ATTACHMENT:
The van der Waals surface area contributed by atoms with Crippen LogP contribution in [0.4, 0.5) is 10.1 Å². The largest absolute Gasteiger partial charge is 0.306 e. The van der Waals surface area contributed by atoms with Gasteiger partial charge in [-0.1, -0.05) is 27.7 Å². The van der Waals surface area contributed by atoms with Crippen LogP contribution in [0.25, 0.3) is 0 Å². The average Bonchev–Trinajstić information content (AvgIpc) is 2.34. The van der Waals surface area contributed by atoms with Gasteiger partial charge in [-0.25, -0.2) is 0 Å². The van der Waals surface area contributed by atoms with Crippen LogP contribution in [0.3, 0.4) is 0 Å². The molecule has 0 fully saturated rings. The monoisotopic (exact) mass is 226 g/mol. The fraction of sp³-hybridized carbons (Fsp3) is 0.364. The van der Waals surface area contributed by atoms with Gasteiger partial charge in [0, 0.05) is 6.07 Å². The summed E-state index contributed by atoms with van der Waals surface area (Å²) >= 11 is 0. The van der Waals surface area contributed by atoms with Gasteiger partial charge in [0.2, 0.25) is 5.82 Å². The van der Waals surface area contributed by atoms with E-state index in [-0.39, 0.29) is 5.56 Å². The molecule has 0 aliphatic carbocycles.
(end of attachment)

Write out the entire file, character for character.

The van der Waals surface area contributed by atoms with Crippen LogP contribution in [0.4, 0.5) is 10.1 Å². The largest absolute Gasteiger partial charge is 0.306 e. The van der Waals surface area contributed by atoms with Gasteiger partial charge in [-0.1, -0.05) is 27.7 Å². The van der Waals surface area contributed by atoms with Crippen LogP contribution in [0.25, 0.3) is 0 Å². The average Bonchev–Trinajstić information content (AvgIpc) is 2.34. The van der Waals surface area contributed by atoms with Gasteiger partial charge in [-0.25, -0.2) is 0 Å². The van der Waals surface area contributed by atoms with Crippen LogP contribution in [0.3, 0.4) is 0 Å². The molecule has 0 fully saturated rings. The monoisotopic (exact) mass is 226 g/mol. The fraction of sp³-hybridized carbons (Fsp3) is 0.364. The van der Waals surface area contributed by atoms with Gasteiger partial charge in [0, 0.05) is 6.07 Å². The summed E-state index contributed by atoms with van der Waals surface area (Å²) >= 11 is 0. The van der Waals surface area contributed by atoms with Gasteiger partial charge in [0.2, 0.25) is 5.82 Å². The van der Waals surface area contributed by atoms with E-state index in [-0.39, 0.29) is 5.56 Å². The molecule has 0 aliphatic carbocycles.